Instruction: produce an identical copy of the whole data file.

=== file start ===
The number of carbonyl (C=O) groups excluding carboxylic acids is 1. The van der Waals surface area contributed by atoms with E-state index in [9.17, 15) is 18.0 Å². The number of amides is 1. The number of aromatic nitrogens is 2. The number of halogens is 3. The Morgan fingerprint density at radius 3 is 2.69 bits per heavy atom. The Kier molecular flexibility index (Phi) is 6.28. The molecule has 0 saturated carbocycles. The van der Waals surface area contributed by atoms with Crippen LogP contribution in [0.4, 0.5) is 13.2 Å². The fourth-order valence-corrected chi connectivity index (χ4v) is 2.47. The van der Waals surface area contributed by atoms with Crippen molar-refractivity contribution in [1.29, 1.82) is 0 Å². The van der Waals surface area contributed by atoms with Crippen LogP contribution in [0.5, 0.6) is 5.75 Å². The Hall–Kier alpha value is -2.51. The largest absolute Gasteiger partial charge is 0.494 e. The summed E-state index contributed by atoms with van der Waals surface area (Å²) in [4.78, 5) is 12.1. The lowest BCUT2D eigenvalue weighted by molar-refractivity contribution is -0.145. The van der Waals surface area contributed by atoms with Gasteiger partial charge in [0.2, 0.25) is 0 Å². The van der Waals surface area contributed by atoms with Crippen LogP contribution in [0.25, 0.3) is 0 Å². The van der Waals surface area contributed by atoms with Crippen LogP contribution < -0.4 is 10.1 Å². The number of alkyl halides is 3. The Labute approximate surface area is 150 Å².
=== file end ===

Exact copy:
The number of carbonyl (C=O) groups excluding carboxylic acids is 1. The van der Waals surface area contributed by atoms with E-state index in [9.17, 15) is 18.0 Å². The number of amides is 1. The number of aromatic nitrogens is 2. The number of halogens is 3. The Morgan fingerprint density at radius 3 is 2.69 bits per heavy atom. The Kier molecular flexibility index (Phi) is 6.28. The molecule has 0 saturated carbocycles. The van der Waals surface area contributed by atoms with Crippen LogP contribution in [0.4, 0.5) is 13.2 Å². The fourth-order valence-corrected chi connectivity index (χ4v) is 2.47. The van der Waals surface area contributed by atoms with Crippen molar-refractivity contribution in [1.29, 1.82) is 0 Å². The van der Waals surface area contributed by atoms with Crippen LogP contribution in [0.5, 0.6) is 5.75 Å². The Hall–Kier alpha value is -2.51. The largest absolute Gasteiger partial charge is 0.494 e. The summed E-state index contributed by atoms with van der Waals surface area (Å²) in [4.78, 5) is 12.1. The lowest BCUT2D eigenvalue weighted by molar-refractivity contribution is -0.145. The van der Waals surface area contributed by atoms with Gasteiger partial charge in [0.2, 0.25) is 0 Å². The van der Waals surface area contributed by atoms with Crippen LogP contribution in [0.25, 0.3) is 0 Å². The van der Waals surface area contributed by atoms with Crippen LogP contribution < -0.4 is 10.1 Å². The number of alkyl halides is 3. The Labute approximate surface area is 150 Å².